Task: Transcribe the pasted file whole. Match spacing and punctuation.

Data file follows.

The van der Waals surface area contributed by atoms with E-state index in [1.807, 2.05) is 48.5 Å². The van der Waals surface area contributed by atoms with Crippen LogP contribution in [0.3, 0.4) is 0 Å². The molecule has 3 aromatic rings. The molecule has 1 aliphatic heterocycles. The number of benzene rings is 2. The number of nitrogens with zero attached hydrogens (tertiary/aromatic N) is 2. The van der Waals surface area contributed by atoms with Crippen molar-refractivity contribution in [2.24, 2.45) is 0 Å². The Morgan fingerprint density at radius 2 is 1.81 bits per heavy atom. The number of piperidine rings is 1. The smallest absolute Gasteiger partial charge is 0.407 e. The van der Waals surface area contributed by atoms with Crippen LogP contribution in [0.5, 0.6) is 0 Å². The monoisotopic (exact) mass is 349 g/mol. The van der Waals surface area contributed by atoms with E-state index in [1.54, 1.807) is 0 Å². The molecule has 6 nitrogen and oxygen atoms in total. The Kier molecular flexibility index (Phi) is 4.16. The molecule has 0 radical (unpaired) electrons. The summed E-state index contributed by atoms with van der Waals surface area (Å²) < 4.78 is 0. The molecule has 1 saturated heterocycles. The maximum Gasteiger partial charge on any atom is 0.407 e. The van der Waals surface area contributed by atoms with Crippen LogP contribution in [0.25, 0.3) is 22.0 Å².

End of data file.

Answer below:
The van der Waals surface area contributed by atoms with E-state index in [1.807, 2.05) is 48.5 Å². The van der Waals surface area contributed by atoms with Crippen LogP contribution in [0.3, 0.4) is 0 Å². The molecule has 3 aromatic rings. The molecule has 1 aliphatic heterocycles. The number of benzene rings is 2. The number of nitrogens with zero attached hydrogens (tertiary/aromatic N) is 2. The van der Waals surface area contributed by atoms with Crippen molar-refractivity contribution in [2.24, 2.45) is 0 Å². The Morgan fingerprint density at radius 2 is 1.81 bits per heavy atom. The number of piperidine rings is 1. The smallest absolute Gasteiger partial charge is 0.407 e. The van der Waals surface area contributed by atoms with Crippen LogP contribution in [0.5, 0.6) is 0 Å². The monoisotopic (exact) mass is 349 g/mol. The van der Waals surface area contributed by atoms with E-state index in [1.54, 1.807) is 0 Å². The molecule has 6 nitrogen and oxygen atoms in total. The Kier molecular flexibility index (Phi) is 4.16. The molecule has 0 radical (unpaired) electrons. The summed E-state index contributed by atoms with van der Waals surface area (Å²) < 4.78 is 0. The molecule has 1 saturated heterocycles. The maximum Gasteiger partial charge on any atom is 0.407 e. The van der Waals surface area contributed by atoms with Crippen LogP contribution in [0.25, 0.3) is 22.0 Å².